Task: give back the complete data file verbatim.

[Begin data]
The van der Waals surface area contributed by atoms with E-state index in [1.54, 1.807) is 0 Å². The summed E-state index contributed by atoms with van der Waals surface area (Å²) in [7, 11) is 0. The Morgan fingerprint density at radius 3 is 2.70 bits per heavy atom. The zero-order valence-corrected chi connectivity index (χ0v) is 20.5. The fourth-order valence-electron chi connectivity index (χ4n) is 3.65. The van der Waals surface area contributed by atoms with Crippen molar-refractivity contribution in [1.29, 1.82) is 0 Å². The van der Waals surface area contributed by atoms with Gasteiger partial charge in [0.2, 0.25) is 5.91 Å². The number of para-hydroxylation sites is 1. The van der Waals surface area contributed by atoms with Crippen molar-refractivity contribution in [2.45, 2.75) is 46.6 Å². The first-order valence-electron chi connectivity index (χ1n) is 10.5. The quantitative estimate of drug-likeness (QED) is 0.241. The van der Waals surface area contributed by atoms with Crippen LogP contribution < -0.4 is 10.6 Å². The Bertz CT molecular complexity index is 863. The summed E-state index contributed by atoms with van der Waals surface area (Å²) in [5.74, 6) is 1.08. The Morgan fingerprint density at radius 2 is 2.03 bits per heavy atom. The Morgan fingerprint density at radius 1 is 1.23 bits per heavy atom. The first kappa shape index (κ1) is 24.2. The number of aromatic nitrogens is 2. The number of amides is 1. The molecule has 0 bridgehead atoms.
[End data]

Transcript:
The van der Waals surface area contributed by atoms with E-state index in [1.54, 1.807) is 0 Å². The summed E-state index contributed by atoms with van der Waals surface area (Å²) in [7, 11) is 0. The Morgan fingerprint density at radius 3 is 2.70 bits per heavy atom. The zero-order valence-corrected chi connectivity index (χ0v) is 20.5. The fourth-order valence-electron chi connectivity index (χ4n) is 3.65. The van der Waals surface area contributed by atoms with Crippen molar-refractivity contribution in [1.29, 1.82) is 0 Å². The van der Waals surface area contributed by atoms with Gasteiger partial charge in [0.2, 0.25) is 5.91 Å². The number of para-hydroxylation sites is 1. The van der Waals surface area contributed by atoms with Crippen molar-refractivity contribution in [2.45, 2.75) is 46.6 Å². The first-order valence-electron chi connectivity index (χ1n) is 10.5. The quantitative estimate of drug-likeness (QED) is 0.241. The van der Waals surface area contributed by atoms with Crippen LogP contribution < -0.4 is 10.6 Å². The Bertz CT molecular complexity index is 863. The summed E-state index contributed by atoms with van der Waals surface area (Å²) in [5.74, 6) is 1.08. The Morgan fingerprint density at radius 2 is 2.03 bits per heavy atom. The Morgan fingerprint density at radius 1 is 1.23 bits per heavy atom. The first kappa shape index (κ1) is 24.2. The number of aromatic nitrogens is 2. The number of amides is 1. The molecule has 0 bridgehead atoms.